Psychologists think your overly optimistic planning is caused by a combination of wishful thinking and how you view similar projects you’ve done in the past, which is to say you subconsciously take credit for the progress that was made but blame outside forces for delays. The last article took so long to write because your computer crashed, your neighbor was playing “Rhythm Is A Dancer” on his damned guitar again, and you got stuck in traffic on the way to an interview. Those things weren’t your fault and won’t happen again, you say. But they might. And if they don’t, other time-sucks will show up to take their place.


  • Your brain isn’t as bad at determining how long it will take someone else to complete a task. You’ll overestimate in most cases, but it’s nothing compared to the wildly overoptimistic standards you’ll set for yourself. When you need to determine a time frame for a project, imagine someone else will be completing the task and your guess will be closer to the truth.
  • Planning Fallacy is going to tell you that writing your book will take, oh, maybe two weeks if you stop for meals. As always, it lies. For a goal as complex as that, the only way to get a remotely accurate estimate is to break it into the individual steps it will take to achieve it. Besides, it's scary as hell to see "write novel" on today's to-do list, but breaking it down into steps like "research alpaca breeding standards for book" or "write chapter seven" turns it into something that's finite, specific, and easier to wrap your head around. Make a list. Write down how long each step will take. Add ’em up.
  • Make a note of how long similar tasks have taken, but don’t adjust for distractions or problems caused by outside sources.
  • Identify potential snags. Assume they’ll happen.

Hyperbolic Discounting

Your brain says: “Watching that video of a baby otter eating a medley of seafood with his little paws is a great use of your time.”
The reality: Your brain favors immediate rewards over long-term ones, so it tries to trick you.

Here’s the trippiest thing you’ve heard all day: There is more than one You, and they want different things. NowYou wants the immediate gratification of baby otter videos and afternoons at the park. FutureYou has a jetpack and wants NowYou to get crackin’ on that book so FutureYou can go on a jetpack-powered book tour and look all impressive to your skeptical parents. Mind blown? Just remember: Every time NowYou decides to reorganize your book collection by color instead of working, FutureYou wants to punch you in the face. You’d better hope nobody ever figures out how to time travel.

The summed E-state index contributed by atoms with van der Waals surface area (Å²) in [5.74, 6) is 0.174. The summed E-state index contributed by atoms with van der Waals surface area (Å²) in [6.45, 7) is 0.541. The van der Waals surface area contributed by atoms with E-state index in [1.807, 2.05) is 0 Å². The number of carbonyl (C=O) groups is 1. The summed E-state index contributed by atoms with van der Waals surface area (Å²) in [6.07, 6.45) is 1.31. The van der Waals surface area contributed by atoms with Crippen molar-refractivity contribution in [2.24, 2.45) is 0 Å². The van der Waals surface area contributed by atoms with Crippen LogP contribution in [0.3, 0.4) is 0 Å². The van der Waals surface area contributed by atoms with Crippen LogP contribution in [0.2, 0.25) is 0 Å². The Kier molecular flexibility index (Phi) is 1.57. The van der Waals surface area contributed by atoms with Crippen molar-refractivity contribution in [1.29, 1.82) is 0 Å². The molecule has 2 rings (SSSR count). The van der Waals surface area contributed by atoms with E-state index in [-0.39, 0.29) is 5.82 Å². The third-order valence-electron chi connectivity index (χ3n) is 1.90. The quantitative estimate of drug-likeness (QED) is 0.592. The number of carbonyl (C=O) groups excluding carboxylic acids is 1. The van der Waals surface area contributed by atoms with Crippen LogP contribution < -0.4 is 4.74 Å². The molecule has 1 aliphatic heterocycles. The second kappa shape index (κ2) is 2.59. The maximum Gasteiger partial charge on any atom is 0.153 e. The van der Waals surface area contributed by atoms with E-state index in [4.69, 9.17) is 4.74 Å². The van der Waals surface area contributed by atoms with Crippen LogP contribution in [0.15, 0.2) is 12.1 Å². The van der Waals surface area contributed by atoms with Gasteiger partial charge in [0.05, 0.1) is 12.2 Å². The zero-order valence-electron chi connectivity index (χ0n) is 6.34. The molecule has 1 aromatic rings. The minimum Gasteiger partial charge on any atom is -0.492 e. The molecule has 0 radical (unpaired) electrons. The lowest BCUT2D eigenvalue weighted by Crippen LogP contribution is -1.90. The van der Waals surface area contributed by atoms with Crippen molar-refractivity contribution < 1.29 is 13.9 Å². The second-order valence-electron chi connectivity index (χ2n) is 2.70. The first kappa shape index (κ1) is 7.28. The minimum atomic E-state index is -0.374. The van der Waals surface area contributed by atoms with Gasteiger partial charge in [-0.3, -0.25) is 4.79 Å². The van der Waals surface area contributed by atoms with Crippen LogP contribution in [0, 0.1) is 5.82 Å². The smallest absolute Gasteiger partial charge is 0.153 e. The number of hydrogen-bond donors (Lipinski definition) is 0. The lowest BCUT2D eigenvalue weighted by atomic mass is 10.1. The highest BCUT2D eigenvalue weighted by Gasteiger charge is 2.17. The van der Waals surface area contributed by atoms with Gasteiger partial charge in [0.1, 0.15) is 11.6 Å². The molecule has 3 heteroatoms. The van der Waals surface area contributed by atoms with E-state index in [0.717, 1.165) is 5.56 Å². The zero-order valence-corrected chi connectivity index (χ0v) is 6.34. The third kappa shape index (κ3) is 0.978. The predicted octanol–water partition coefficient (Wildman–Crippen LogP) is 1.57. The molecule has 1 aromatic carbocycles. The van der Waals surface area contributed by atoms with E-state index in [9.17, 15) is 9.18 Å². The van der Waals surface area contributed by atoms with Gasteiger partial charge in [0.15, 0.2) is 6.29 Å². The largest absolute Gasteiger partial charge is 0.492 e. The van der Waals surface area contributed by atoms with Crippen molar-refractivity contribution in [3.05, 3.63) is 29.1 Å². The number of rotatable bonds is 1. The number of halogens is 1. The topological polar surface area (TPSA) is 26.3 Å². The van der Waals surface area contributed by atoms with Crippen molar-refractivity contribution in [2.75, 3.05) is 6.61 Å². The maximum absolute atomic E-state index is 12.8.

This phenomenon is called Hyperbolic Discounting: the tendency to prefer smaller rewards now over larger rewards later. Humans may have been hardwired this way since the caveman days, when they had to immediately consume the food they gathered to avoid spoilage and hungry animals. We are way less likely to get attacked by pterodactyls in 2012, but we are still plagued by fat guys who refuse to stop eating donuts now to avoid heart attacks later and idiots with YOLO tattoos. And more importantly, we still procrastinate when we should be writing.


  • Fool your brain by providing short-term rewards for completing parts of your long-term goals. Finish a chapter of your novel? Go eat frogurt, head to the pub, or do bath salts…whatever is rewarding for you.
  • Force NowYou to write a note to FutureYou every time you goof off. Explain yourself, dammit. Wait two weeks then read the lame excuses offered up by PastYou. Repeat until you’re furious enough to straighten up or invent a time machine.

Curse Of Knowledge

Your brain says: “Readers are going to understand everything in your story.”
The reality: Once you know something, it’s tough to remember what it was like not to know it.

Try this: Wander over to your office mate, captor, or barista and explain that you are going to knock on your desk to the rhythm of a song. It’s their job to guess the song. Use “Don’t Stop Believing,” “Thriller,” or some other well-known song of your choosing. What do you think the odds are they will be able to identify the song? Try and report back…

They didn’t get it, did they? And you were sure they would. When this experiment was run in a more formal setting, only 3 out of 120 songs were guessed correctly, and the tappers were shocked. The song was playing so clearly in their heads that they couldn’t imagine anyone missing it. That’s the Curse Of Knowledge (cue lightning and maniacal laughter).

As writers, it’s a cognitive bias worth watching for. Just because you recognize a reference, find something entertaining, or understand something about your plot or character, does not mean your reader will. If you’ve got an outline of your novel and knowledge of future events, it’s easy to inadvertently write scenes that confuse readers who don’t know as much about your story. The story in your head sounds like “Thriller,” but to your readers, it sounds like random tapping. Try to avoid that.